After being ignored by corporations who laid back and took Black dollars without actively marketing products to consumers of color, companies are starting to reach out to minority consumers and target them through commercials. But many feel these targeted commercials, which air on stations like BET and Centric, or are showcased during programming most likely viewed by Blacks or other minorities, are rife with stereotypes.
Recently, a CLUTCH reader brought this new State Farm commercial, staring Selita Ebanks and Mehcad Brooks, to our attention. She was concerned because she felt it showcased Black women in a negative, stereotypical light—loud, and complaining about Black men. Although I felt the commercial was funny and didn’t necessarily take a jab at Black women, but rather played up the idea of the nagging girlfriend/wife, I understood her concerns.
Whenever these types of questions come up, I’m curious to know what others think. How I view something will not necessarily be how others interpret it, and between our differences lies a very valuable conversation.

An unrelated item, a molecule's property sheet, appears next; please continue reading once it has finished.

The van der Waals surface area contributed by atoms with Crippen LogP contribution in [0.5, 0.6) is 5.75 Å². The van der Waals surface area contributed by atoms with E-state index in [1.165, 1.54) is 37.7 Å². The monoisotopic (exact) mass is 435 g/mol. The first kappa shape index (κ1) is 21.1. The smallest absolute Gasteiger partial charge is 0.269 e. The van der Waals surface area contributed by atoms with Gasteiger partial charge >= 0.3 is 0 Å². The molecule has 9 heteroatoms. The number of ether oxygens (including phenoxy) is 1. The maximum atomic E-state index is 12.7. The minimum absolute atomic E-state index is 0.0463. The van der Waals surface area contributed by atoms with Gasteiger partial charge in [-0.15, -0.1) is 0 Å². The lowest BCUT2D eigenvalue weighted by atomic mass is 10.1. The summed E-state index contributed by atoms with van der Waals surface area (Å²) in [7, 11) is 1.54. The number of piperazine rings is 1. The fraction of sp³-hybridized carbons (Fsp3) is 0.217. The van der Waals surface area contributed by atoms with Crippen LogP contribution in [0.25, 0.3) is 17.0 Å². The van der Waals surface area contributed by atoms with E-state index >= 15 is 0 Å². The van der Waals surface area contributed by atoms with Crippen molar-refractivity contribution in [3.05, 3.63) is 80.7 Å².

Commercials do not always showcase people, not just Black people, in the most positive light. Their point is not only to sell the product, but also to get people talking as well as entertain the consumer. There have been other commercials that have made me tilt my head and think, hmm . . . did they REALLY have to have us sounding like THAT (Case in point, the Popeye’s commercial featuring the sassy Black chef), but for me, this wasn’t one of them.
While I understand it is extremely important for us to monitor and hold companies, shows, and the media accountable for how they portray us, how do we know when they’ve crossed the line? When does something move from being funny to being stereotypical? And do conversations like this show that we are just too sensitive about race, or are our concerns valid?